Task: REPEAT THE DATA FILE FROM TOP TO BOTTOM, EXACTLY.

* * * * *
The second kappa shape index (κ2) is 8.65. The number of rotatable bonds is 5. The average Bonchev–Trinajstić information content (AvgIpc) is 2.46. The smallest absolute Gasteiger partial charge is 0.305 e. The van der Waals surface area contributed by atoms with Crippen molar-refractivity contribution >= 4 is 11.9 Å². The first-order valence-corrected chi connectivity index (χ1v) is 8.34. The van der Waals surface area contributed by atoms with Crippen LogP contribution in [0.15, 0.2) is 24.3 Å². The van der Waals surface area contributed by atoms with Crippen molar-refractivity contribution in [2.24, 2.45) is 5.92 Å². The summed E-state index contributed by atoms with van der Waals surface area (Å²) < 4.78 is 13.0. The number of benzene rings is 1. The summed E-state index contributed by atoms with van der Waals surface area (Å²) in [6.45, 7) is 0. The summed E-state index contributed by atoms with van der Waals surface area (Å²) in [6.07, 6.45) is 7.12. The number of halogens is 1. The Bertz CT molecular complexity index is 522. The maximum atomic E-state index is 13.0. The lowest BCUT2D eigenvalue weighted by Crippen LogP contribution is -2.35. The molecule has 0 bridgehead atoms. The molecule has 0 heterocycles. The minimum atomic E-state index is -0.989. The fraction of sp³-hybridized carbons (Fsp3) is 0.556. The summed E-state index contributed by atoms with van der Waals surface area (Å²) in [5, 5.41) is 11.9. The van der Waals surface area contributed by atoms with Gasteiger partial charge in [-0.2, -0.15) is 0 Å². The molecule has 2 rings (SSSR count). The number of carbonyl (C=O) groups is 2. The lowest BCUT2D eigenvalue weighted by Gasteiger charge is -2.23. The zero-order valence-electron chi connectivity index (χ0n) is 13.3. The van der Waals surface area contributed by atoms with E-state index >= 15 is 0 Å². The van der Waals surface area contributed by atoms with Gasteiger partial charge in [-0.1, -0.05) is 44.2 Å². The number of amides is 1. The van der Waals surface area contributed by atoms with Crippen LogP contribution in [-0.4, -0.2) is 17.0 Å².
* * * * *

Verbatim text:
The second kappa shape index (κ2) is 8.65. The number of rotatable bonds is 5. The average Bonchev–Trinajstić information content (AvgIpc) is 2.46. The smallest absolute Gasteiger partial charge is 0.305 e. The van der Waals surface area contributed by atoms with Crippen molar-refractivity contribution >= 4 is 11.9 Å². The first-order valence-corrected chi connectivity index (χ1v) is 8.34. The van der Waals surface area contributed by atoms with Crippen LogP contribution in [0.15, 0.2) is 24.3 Å². The van der Waals surface area contributed by atoms with Crippen molar-refractivity contribution in [2.24, 2.45) is 5.92 Å². The summed E-state index contributed by atoms with van der Waals surface area (Å²) < 4.78 is 13.0. The number of benzene rings is 1. The summed E-state index contributed by atoms with van der Waals surface area (Å²) in [6.45, 7) is 0. The summed E-state index contributed by atoms with van der Waals surface area (Å²) in [6.07, 6.45) is 7.12. The number of halogens is 1. The Bertz CT molecular complexity index is 522. The maximum atomic E-state index is 13.0. The lowest BCUT2D eigenvalue weighted by Crippen LogP contribution is -2.35. The molecule has 0 bridgehead atoms. The molecule has 0 heterocycles. The minimum atomic E-state index is -0.989. The fraction of sp³-hybridized carbons (Fsp3) is 0.556. The summed E-state index contributed by atoms with van der Waals surface area (Å²) in [5, 5.41) is 11.9. The van der Waals surface area contributed by atoms with Gasteiger partial charge in [-0.2, -0.15) is 0 Å². The molecule has 2 rings (SSSR count). The number of carbonyl (C=O) groups is 2. The lowest BCUT2D eigenvalue weighted by Gasteiger charge is -2.23. The zero-order valence-electron chi connectivity index (χ0n) is 13.3. The van der Waals surface area contributed by atoms with E-state index >= 15 is 0 Å². The van der Waals surface area contributed by atoms with Gasteiger partial charge in [-0.1, -0.05) is 44.2 Å². The number of amides is 1. The van der Waals surface area contributed by atoms with Crippen LogP contribution in [-0.4, -0.2) is 17.0 Å².